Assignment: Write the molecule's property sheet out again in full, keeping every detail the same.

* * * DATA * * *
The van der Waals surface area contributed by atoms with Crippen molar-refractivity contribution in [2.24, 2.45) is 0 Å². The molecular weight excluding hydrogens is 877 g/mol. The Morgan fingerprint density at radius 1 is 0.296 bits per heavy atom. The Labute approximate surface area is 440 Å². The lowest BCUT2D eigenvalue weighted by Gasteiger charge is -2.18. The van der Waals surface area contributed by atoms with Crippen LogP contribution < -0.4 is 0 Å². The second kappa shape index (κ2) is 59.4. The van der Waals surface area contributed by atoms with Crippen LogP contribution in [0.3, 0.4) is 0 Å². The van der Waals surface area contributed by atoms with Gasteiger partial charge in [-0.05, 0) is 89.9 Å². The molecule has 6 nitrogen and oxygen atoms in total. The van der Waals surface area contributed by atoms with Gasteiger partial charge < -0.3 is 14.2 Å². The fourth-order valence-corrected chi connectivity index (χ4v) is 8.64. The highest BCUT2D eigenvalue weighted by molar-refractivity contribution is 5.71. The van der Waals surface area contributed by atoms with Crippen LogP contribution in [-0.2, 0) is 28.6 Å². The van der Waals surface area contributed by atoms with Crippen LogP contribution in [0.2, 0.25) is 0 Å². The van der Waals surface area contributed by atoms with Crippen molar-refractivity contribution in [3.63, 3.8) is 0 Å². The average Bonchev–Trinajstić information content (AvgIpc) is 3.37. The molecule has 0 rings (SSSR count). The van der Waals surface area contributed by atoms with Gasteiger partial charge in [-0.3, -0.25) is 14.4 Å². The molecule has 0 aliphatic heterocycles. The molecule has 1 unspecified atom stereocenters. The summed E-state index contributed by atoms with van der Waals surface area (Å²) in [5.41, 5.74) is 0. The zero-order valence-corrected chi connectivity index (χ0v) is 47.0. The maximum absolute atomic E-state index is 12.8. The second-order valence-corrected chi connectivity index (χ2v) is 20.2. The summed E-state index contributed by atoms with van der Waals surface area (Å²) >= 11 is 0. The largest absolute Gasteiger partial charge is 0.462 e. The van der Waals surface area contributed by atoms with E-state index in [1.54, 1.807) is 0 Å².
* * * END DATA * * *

The van der Waals surface area contributed by atoms with Crippen molar-refractivity contribution in [2.24, 2.45) is 0 Å². The molecular weight excluding hydrogens is 877 g/mol. The Morgan fingerprint density at radius 1 is 0.296 bits per heavy atom. The Labute approximate surface area is 440 Å². The lowest BCUT2D eigenvalue weighted by Gasteiger charge is -2.18. The van der Waals surface area contributed by atoms with Crippen LogP contribution < -0.4 is 0 Å². The second kappa shape index (κ2) is 59.4. The van der Waals surface area contributed by atoms with Crippen LogP contribution in [0.3, 0.4) is 0 Å². The van der Waals surface area contributed by atoms with Gasteiger partial charge in [-0.05, 0) is 89.9 Å². The molecule has 6 nitrogen and oxygen atoms in total. The van der Waals surface area contributed by atoms with Gasteiger partial charge < -0.3 is 14.2 Å². The fourth-order valence-corrected chi connectivity index (χ4v) is 8.64. The highest BCUT2D eigenvalue weighted by molar-refractivity contribution is 5.71. The van der Waals surface area contributed by atoms with Crippen LogP contribution in [-0.2, 0) is 28.6 Å². The van der Waals surface area contributed by atoms with Crippen LogP contribution in [0.2, 0.25) is 0 Å². The van der Waals surface area contributed by atoms with Crippen molar-refractivity contribution in [3.63, 3.8) is 0 Å². The average Bonchev–Trinajstić information content (AvgIpc) is 3.37. The molecule has 0 rings (SSSR count). The van der Waals surface area contributed by atoms with Gasteiger partial charge in [-0.3, -0.25) is 14.4 Å². The molecule has 0 aliphatic heterocycles. The molecule has 1 unspecified atom stereocenters. The summed E-state index contributed by atoms with van der Waals surface area (Å²) in [5.41, 5.74) is 0. The zero-order valence-corrected chi connectivity index (χ0v) is 47.0. The maximum absolute atomic E-state index is 12.8. The second-order valence-corrected chi connectivity index (χ2v) is 20.2. The summed E-state index contributed by atoms with van der Waals surface area (Å²) >= 11 is 0. The largest absolute Gasteiger partial charge is 0.462 e. The van der Waals surface area contributed by atoms with E-state index in [1.54, 1.807) is 0 Å².